If, like me, you spend large amounts of time designing, discussing, and proving things about programming languages and formal calculi, chances are you have used Ott (and if you do, but you haven’t, you are really missing out). You write down a formal system once, in a special format that Ott understands, and Ott typechecks it and can automatically generate nice LaTeX as well as code for proof assistants like Coq or Isabelle.
However, anyone who has worked with Ott is familiar with is the dreaded ambiguous parse error. Quite often Ott grammars end up being ambiguous, and Ott needs some guidance to know which parse you want. However, the error messages are horrendous: Ott spews forth several massive parse trees in a format requiring formidable patience to read. Finding the slight differences between two such parse trees is an exercise in seizure-inducing tedium.
I got sick of this so I wrote a little tool to help, which is now available on Hackage: ottparse-pretty. You paste in an Ott parse tree and it shows it to you in a nicely formatted tree view with a bunch of useless cruft removed. For example, it turns this:
(St_node :formula:formula_judgement: (Ste_st (St_node :judgement:judgement_Jtype: (Ste_st
(St_node :Jtype:coerce: (Ste_st (St_nonterm G)) (Ste_st (St_nonterm g)) (Ste_st (St_node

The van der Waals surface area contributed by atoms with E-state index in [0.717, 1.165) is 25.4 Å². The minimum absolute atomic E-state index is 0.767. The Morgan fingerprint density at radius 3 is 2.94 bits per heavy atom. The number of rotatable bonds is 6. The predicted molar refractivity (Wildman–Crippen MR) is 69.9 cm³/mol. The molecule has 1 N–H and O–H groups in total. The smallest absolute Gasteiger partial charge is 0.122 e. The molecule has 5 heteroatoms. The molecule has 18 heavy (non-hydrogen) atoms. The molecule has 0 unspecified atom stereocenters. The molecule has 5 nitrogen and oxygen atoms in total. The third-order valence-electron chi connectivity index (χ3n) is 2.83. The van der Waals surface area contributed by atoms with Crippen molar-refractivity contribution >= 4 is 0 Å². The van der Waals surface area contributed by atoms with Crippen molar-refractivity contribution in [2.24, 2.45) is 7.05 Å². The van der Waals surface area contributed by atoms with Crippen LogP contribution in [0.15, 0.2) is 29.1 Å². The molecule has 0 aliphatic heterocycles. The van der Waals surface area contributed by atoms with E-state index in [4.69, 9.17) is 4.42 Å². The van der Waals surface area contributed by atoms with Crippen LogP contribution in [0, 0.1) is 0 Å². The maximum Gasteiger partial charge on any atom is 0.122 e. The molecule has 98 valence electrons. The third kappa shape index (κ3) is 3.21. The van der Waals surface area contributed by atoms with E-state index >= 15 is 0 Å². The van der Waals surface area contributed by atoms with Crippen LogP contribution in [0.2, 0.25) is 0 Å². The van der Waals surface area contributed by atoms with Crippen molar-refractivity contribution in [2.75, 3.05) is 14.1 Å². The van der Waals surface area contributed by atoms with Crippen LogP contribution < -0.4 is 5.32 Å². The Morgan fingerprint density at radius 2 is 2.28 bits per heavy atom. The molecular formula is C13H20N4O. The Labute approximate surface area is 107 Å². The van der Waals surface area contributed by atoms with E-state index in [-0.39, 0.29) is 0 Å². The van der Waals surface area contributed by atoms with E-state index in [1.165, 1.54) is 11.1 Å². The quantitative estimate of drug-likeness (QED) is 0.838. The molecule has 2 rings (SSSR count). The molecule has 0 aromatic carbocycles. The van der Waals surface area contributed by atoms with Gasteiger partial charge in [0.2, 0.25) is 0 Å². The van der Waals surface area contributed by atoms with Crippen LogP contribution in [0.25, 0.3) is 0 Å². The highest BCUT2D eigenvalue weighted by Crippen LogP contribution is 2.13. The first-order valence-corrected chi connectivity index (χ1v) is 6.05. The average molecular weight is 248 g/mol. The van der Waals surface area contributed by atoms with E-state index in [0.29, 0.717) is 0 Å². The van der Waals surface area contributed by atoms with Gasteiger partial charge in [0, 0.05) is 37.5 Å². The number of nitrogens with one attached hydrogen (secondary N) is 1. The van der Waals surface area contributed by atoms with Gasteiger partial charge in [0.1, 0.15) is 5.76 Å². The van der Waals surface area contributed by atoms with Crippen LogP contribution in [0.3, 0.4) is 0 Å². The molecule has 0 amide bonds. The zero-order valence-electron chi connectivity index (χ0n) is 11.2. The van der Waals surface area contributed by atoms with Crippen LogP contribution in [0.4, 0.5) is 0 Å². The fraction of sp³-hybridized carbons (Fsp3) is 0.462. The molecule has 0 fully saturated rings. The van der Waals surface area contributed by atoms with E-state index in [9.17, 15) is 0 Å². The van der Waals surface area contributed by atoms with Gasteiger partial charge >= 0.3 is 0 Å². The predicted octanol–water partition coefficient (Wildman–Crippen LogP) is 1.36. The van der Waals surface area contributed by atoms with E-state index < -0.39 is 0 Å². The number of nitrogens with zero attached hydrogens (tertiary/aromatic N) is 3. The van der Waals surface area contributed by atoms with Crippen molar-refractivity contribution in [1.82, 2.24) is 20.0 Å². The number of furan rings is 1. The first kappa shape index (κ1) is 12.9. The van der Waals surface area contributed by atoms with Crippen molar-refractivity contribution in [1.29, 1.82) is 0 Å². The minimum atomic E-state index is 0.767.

:s:T_MultiTypeApp: (Ste_st (St_node :s:T_EqTy: (Ste_st (St_node :s:T_MultiTypeApp: (Ste_st
(St_node :s:T_MultiKindApp: (Ste_st (St_node :s:T_Cons: (Ste_st (St_nonterm H)))) (Ste_st
(St_nonterm k)))) (Ste_st (St_nonterm t)))) (Ste_st (St_node :s:T_MultiKindApp: (Ste_st
(St_node :s:T_Cons: (Ste_st (St_nonterm H)))) (Ste_st (St_nonterm k)))))) (Ste_st (St_nonterm
formula_judgement | `- judgement_Jtype | `- coerce | +- G | +- g | `- T_MultiTypeApp | +- T_EqTy | | | +- T_MultiTypeApp | | | | | +- T_MultiKindApp | | | | | | | +- T_Cons | | | | | | | | | `- H | | | | | | | `- k | | | | | `- t | | | `- T_MultiKindApp | | | +- T_Cons | | | | | `- H | | | `- k | `- t'
It’s pretty simplistic at the moment—I may add more features depending on feedback. But it’s been useful for me so it seemed worth packaging it up in case it’s useful to anyone else.